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3.06 Retrieval and Forgetting Psychology Wiva Learning and Memory
Terms in this set (16)
A special type of association that allows you to encode and retrieve information
For example try to name the seven dwarfs.
Students do better with these (lists) on multiple choice tests because there is recognition/cues possible. They do worse on recall/fill in the blank questions were there are no cues.
If you read a question on a test and do not know the answer, read through the whole test. Often, the test will have cues in them that will help you get to the right answer.
At times, we are not able to retrieve what is stored in our long-term memory. We encounter problems with getting to the information.
State Dependent Memory (ret. prob.)
This is experienced because you need to be in the same emotional, mental, and drug state when you input information as when you want to retrieve it.
An example would be: you stayed up all night to study for an exam. To help you stay up, you kept drinking coffee and red bull. When you go to take the exam, you need to be super caffeinated so you can take the information out of long-term memory.
Context (ret. prob.)
It is easy to remember things in the same place as they were learned. That is why it is easier to take a test in the same room where the information was learned.
Reconstruction (ret. prob.)
This occurs when we fill in the gaps of memory.
An example of this would be 3 people observing a robbery and giving testimony to the police. If you compare the 3 accounts the people gave, you would find many differences in them. The eye witnesses did not think they were giving false information- their memories just filled in the gaps where they could not remember.
Eyewitness Accounts (ret. prob.)
A psychologist named Elizabeth Loftus has done much research in this area. She has found out what and how witnesses are asked can bias their response.
For example, if you were asked how fast the cars were going when they smashed into eachother vs how fast were the cars going when they hit eachother. Most people would give a greater speed to 'smashed'. When we hear the word 'smashed', we think the speed is much faster. Children are especially prone to eye witness errors because they want to please the person asking the question. Her research has found much of eye witness testimony is not very accurate.
a psychologist who has done heavy amounts of research on eyewitness accounts.
At times we experience forgetting or the inability to get information out of long-term memory.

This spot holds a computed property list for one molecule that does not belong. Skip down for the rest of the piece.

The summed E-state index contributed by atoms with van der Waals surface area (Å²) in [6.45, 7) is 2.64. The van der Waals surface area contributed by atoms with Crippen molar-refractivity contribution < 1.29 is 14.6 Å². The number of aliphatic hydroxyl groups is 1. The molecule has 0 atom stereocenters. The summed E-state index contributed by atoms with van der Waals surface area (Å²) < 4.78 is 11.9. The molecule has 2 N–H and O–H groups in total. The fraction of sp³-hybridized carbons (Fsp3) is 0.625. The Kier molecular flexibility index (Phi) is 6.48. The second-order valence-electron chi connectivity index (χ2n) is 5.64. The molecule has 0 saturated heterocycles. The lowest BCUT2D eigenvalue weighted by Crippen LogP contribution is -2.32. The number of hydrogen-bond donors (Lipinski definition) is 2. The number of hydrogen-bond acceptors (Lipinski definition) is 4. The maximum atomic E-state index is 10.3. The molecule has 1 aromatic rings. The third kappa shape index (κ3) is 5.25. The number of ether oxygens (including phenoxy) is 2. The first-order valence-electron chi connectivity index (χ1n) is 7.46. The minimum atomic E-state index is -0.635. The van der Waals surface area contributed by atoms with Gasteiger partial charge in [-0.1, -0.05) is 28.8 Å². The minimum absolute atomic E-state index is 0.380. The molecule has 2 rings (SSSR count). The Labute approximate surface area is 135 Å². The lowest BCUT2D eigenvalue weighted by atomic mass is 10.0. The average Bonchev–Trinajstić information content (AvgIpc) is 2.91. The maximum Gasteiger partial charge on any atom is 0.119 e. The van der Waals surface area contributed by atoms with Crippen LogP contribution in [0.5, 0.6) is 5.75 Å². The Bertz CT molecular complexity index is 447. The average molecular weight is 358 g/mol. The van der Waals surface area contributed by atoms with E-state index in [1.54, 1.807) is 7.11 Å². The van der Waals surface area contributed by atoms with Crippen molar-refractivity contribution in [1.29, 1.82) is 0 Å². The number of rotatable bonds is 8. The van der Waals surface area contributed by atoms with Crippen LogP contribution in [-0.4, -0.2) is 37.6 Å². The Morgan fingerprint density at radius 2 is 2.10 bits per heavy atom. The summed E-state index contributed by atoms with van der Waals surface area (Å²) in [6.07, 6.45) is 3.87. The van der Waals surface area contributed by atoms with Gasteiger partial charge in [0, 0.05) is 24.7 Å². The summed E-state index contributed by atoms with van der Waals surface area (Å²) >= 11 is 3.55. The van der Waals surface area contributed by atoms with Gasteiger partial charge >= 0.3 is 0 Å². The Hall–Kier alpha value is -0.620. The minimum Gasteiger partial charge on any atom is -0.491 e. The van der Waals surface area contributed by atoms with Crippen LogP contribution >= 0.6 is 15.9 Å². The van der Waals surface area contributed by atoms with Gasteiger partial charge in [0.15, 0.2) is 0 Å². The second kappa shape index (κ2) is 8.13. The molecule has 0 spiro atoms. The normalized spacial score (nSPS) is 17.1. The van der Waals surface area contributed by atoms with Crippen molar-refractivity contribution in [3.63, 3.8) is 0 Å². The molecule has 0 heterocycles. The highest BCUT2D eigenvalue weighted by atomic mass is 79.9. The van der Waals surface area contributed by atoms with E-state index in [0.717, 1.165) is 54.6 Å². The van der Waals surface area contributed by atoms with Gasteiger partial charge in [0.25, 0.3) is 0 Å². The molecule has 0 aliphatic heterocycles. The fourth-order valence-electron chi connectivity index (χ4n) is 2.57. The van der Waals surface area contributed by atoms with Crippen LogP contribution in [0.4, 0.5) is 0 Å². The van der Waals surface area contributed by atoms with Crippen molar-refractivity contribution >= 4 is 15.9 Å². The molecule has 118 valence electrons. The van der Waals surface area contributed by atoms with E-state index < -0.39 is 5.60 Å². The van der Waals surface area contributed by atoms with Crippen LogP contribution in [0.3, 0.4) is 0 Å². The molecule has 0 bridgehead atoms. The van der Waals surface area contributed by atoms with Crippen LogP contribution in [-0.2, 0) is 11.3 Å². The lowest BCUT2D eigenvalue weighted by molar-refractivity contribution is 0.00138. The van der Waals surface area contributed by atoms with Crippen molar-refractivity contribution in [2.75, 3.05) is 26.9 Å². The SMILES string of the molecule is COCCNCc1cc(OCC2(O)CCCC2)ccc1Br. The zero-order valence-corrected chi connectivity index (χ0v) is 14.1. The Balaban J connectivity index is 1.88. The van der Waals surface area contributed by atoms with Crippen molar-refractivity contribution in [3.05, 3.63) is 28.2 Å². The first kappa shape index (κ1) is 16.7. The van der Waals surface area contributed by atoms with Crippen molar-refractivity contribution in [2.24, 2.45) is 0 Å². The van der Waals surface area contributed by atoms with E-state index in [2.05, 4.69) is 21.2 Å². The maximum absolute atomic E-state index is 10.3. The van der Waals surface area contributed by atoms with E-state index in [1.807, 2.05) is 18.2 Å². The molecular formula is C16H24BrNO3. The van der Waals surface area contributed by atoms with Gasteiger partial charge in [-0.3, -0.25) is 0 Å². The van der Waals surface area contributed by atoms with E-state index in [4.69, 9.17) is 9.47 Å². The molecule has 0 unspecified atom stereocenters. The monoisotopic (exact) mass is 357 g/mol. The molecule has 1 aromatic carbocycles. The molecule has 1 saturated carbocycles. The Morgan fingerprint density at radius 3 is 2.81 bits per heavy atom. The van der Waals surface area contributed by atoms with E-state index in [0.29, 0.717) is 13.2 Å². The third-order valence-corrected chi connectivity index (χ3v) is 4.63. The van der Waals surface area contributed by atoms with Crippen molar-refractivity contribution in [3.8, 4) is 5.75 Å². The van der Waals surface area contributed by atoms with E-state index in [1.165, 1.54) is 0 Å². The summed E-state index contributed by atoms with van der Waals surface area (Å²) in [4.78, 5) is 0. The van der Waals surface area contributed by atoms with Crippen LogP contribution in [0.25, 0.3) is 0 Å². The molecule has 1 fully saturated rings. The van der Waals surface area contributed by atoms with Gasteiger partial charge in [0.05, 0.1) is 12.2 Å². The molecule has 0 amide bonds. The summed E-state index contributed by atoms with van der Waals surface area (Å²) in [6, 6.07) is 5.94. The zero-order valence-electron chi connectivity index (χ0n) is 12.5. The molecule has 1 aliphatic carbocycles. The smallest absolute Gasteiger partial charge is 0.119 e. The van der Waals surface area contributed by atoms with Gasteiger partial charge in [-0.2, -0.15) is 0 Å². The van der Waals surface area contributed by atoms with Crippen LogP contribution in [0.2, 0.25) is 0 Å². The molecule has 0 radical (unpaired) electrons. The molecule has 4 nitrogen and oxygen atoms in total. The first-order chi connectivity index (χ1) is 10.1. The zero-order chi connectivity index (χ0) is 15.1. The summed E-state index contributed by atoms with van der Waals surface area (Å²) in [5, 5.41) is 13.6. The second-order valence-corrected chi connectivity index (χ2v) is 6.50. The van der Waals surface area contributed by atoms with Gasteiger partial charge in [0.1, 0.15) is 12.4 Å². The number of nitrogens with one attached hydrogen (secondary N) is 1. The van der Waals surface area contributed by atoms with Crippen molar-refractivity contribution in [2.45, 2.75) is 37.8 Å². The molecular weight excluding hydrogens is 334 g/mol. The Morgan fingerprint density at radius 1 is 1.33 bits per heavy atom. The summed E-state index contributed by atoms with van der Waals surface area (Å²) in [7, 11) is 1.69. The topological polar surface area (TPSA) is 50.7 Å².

No Cues (forgetting)
One of the reasons for this is there might not be any cues for you to get the information out. For example, if I asked you to name all the states with all the capitols, you might be able to remember all of the state names, but you might not have any cues, and therefore might not be able to remember all of the capitols.
Interference happens when old and new information competes with each other. There are two kinds of interference. The first kind is called proactive interference. The second type of interference is called retroactive.
When old information will not let you remember new information.
For example, you come home from your first day of school and your mom asks you "What is the name of your math teacher?", all you can remember is last year's math teacher's name and you cannot remember this year's teacher's name.
Retroactive interference means new information blocks the ability to get to old information.
For example, if you are trying to remember the name of your math teacher from last year and all you can remember is the name of your math teacher from this year, that is an example of retroactive interference.
[If there is a list of colors- for example one of the colors says 'blue' but it is written with green and you try to say the color of the word as fast as you can, your right brain tries to say the color but your left brain insists on reading the word~ Left-Right Conflict].
Tip-of-the-tongue Syndrome (forgetting)
The name is exactly what happens.
For example, if you are studying for a test that you are kind of nervous about while you take it, and you read the very first question and you don't know the answer, you go onto the second question and you get yourself very stressed out. You may say "I can see it in my notebook, I know what it is", but you can't get to the answer.
Tip-of-the-tongue happens because of stress. You build a mental block and the information is blocked for a time. When you turn the test in, all of a sudden, the answer comes to you. The reason for this is because now you are relaxed and the stress is gone.
Childhood Amnesia (forgetting)
It is exactly the fact we do not form memories until about the age of 3. Many of the memories people say that they have before then are things reconstructed from pictures and things people have said to them. Our neuron connections are not good enough yet and we do not have the vocabulary to put into memory so we do not form memories.
-Comes from Sigmund Freud,
Freud believes we take unpleasant memories and shove them into our unconscious so we are not able to be consciously aware of them.
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